Date lodged: 30 January 2017
To ask the Scottish Government, in cases where the European Court of Human Rights rules against the Scottish Government on human rights issues and miscarriages of justice, what measures it is taking to (a) avoid further instances and (b) protect the human rights of people wrongly accused or convicted of serious crimes.
Answered by: Michael Matheson 23 February 2017
Rulings by the European Court of Human Rights against the UK Government (which is the state party) in relation to Scottish criminal cases are extremely rare, and that Court has not, at any point, made a finding in any such case that an individual has been wrongly accused or convicted.
The very few rulings against the UK Government on Scottish devolved matters have concerned individual procedural issues, dependent on the facts of each case.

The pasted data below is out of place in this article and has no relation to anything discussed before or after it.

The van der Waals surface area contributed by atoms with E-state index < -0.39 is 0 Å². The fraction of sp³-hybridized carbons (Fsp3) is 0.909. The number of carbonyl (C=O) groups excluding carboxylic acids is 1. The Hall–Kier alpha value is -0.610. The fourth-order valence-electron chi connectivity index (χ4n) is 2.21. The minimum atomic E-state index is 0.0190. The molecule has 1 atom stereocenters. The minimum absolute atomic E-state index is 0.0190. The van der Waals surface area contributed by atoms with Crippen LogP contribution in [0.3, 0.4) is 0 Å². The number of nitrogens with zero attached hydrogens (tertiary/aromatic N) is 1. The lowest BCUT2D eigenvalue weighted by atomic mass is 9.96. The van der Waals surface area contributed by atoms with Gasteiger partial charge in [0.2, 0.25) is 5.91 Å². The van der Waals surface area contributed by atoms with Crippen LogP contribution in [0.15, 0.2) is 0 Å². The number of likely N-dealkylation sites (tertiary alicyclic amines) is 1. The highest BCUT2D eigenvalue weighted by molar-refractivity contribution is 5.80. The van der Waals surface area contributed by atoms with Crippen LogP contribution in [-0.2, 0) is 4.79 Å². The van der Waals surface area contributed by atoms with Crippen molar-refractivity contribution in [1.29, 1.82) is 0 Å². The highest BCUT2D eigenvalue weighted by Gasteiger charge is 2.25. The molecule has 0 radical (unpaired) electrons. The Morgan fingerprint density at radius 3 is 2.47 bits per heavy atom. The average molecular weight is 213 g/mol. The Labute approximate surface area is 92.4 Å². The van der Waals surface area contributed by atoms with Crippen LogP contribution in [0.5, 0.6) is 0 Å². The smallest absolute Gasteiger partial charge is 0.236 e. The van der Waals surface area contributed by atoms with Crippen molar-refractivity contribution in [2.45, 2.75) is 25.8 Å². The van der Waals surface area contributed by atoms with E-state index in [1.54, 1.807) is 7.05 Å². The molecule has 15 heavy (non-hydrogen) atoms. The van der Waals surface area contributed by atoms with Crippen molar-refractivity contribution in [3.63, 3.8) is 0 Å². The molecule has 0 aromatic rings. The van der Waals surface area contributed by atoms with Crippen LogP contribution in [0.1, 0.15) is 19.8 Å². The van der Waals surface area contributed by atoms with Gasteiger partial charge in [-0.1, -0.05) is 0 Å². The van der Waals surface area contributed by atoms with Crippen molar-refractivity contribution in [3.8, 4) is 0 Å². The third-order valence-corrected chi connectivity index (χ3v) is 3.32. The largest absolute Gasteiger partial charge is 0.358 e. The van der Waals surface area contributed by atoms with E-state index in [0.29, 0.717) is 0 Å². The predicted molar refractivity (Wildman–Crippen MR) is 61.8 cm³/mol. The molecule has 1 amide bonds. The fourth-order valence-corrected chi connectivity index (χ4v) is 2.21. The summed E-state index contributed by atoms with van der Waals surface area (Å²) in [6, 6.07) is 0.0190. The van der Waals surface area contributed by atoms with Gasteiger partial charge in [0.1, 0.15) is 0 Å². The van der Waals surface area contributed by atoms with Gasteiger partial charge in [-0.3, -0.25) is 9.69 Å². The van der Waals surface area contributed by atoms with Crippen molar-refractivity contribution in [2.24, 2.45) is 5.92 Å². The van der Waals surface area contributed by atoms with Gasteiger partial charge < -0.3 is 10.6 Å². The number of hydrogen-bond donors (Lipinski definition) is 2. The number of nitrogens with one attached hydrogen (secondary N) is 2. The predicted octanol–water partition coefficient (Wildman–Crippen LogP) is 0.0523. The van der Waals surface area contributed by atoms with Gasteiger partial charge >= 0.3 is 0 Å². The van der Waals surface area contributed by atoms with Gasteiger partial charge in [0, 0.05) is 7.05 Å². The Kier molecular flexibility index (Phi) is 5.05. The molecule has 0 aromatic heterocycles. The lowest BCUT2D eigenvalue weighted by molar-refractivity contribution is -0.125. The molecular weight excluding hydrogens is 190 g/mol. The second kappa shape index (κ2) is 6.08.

The fact that there are very few such rulings reflects the robust safeguards which protect human rights and guard against miscarriages of justice, and are central to Scotland’s criminal justice system; notably comprehensive appeal provisions and the availability of review by the Scottish Criminal Cases Review Commission - one of very few such bodies in the world.
The Scottish Government also strongly supports the right of individual application to the European Court of Human Rights. That right predates the Human Rights Act 1998 and has been available to everyone in Scotland since 1966.